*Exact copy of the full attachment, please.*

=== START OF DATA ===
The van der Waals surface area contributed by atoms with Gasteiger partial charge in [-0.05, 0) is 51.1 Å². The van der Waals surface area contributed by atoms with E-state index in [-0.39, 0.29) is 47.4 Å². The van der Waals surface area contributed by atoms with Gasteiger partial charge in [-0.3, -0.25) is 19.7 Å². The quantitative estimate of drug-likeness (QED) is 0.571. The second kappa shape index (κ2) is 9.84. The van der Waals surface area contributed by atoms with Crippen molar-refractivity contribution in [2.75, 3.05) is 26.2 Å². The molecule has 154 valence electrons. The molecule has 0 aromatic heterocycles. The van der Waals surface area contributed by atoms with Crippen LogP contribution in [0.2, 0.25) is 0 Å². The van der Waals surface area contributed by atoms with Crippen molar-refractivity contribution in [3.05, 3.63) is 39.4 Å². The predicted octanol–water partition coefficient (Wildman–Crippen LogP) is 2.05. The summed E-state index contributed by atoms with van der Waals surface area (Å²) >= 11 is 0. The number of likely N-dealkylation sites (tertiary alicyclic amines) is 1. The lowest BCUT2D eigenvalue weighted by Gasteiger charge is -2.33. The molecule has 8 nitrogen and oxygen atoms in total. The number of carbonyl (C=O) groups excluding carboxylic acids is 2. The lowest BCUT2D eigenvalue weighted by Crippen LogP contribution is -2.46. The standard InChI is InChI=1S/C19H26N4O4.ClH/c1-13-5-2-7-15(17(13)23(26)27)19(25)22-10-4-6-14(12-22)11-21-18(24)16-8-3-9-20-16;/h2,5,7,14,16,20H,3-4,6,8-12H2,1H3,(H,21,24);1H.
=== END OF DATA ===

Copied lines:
The van der Waals surface area contributed by atoms with Gasteiger partial charge in [-0.05, 0) is 51.1 Å². The van der Waals surface area contributed by atoms with E-state index in [-0.39, 0.29) is 47.4 Å². The van der Waals surface area contributed by atoms with Gasteiger partial charge in [-0.3, -0.25) is 19.7 Å². The quantitative estimate of drug-likeness (QED) is 0.571. The second kappa shape index (κ2) is 9.84. The van der Waals surface area contributed by atoms with Crippen molar-refractivity contribution in [2.75, 3.05) is 26.2 Å². The molecule has 154 valence electrons. The molecule has 0 aromatic heterocycles. The van der Waals surface area contributed by atoms with Crippen LogP contribution in [0.2, 0.25) is 0 Å². The van der Waals surface area contributed by atoms with Crippen molar-refractivity contribution in [3.05, 3.63) is 39.4 Å². The predicted octanol–water partition coefficient (Wildman–Crippen LogP) is 2.05. The summed E-state index contributed by atoms with van der Waals surface area (Å²) >= 11 is 0. The number of likely N-dealkylation sites (tertiary alicyclic amines) is 1. The lowest BCUT2D eigenvalue weighted by Gasteiger charge is -2.33. The molecule has 8 nitrogen and oxygen atoms in total. The number of carbonyl (C=O) groups excluding carboxylic acids is 2. The lowest BCUT2D eigenvalue weighted by Crippen LogP contribution is -2.46. The standard InChI is InChI=1S/C19H26N4O4.ClH/c1-13-5-2-7-15(17(13)23(26)27)19(25)22-10-4-6-14(12-22)11-21-18(24)16-8-3-9-20-16;/h2,5,7,14,16,20H,3-4,6,8-12H2,1H3,(H,21,24);1H.